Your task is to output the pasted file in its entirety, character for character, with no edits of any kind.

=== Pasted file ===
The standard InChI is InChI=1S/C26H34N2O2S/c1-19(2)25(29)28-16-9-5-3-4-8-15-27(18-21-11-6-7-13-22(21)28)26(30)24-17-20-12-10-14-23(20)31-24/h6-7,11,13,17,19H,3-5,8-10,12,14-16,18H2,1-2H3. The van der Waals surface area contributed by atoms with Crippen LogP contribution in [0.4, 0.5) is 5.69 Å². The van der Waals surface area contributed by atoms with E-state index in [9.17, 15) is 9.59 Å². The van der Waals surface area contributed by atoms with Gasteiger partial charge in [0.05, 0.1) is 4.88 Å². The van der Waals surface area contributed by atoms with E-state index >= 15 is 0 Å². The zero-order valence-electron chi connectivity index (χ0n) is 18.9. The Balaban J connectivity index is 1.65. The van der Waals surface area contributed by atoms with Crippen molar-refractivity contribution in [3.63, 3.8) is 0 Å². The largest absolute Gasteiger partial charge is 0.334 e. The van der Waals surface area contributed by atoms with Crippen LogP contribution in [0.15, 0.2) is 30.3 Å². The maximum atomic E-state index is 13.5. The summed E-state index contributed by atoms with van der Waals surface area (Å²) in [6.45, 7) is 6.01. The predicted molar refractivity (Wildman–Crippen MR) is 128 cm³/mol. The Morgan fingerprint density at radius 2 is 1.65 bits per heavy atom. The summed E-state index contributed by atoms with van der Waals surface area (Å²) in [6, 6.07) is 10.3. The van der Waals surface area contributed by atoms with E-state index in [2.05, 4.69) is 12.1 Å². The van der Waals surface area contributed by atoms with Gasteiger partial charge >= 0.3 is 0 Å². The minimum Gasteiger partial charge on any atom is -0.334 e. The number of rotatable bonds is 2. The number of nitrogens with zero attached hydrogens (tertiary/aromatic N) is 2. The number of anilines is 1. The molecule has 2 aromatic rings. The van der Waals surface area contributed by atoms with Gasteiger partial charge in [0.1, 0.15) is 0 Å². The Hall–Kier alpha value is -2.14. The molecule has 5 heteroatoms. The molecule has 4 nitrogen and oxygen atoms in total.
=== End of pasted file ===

The standard InChI is InChI=1S/C26H34N2O2S/c1-19(2)25(29)28-16-9-5-3-4-8-15-27(18-21-11-6-7-13-22(21)28)26(30)24-17-20-12-10-14-23(20)31-24/h6-7,11,13,17,19H,3-5,8-10,12,14-16,18H2,1-2H3. The van der Waals surface area contributed by atoms with Crippen LogP contribution in [0.4, 0.5) is 5.69 Å². The van der Waals surface area contributed by atoms with E-state index in [9.17, 15) is 9.59 Å². The van der Waals surface area contributed by atoms with Gasteiger partial charge in [0.05, 0.1) is 4.88 Å². The van der Waals surface area contributed by atoms with E-state index >= 15 is 0 Å². The zero-order valence-electron chi connectivity index (χ0n) is 18.9. The Balaban J connectivity index is 1.65. The van der Waals surface area contributed by atoms with Crippen molar-refractivity contribution in [3.63, 3.8) is 0 Å². The largest absolute Gasteiger partial charge is 0.334 e. The van der Waals surface area contributed by atoms with Crippen LogP contribution in [0.15, 0.2) is 30.3 Å². The maximum atomic E-state index is 13.5. The summed E-state index contributed by atoms with van der Waals surface area (Å²) in [6.45, 7) is 6.01. The predicted molar refractivity (Wildman–Crippen MR) is 128 cm³/mol. The Morgan fingerprint density at radius 2 is 1.65 bits per heavy atom. The summed E-state index contributed by atoms with van der Waals surface area (Å²) in [6, 6.07) is 10.3. The van der Waals surface area contributed by atoms with E-state index in [2.05, 4.69) is 12.1 Å². The van der Waals surface area contributed by atoms with Gasteiger partial charge >= 0.3 is 0 Å². The minimum Gasteiger partial charge on any atom is -0.334 e. The number of rotatable bonds is 2. The number of nitrogens with zero attached hydrogens (tertiary/aromatic N) is 2. The number of anilines is 1. The molecule has 2 aromatic rings. The van der Waals surface area contributed by atoms with Gasteiger partial charge in [0.1, 0.15) is 0 Å². The Hall–Kier alpha value is -2.14. The molecule has 5 heteroatoms. The molecule has 4 nitrogen and oxygen atoms in total.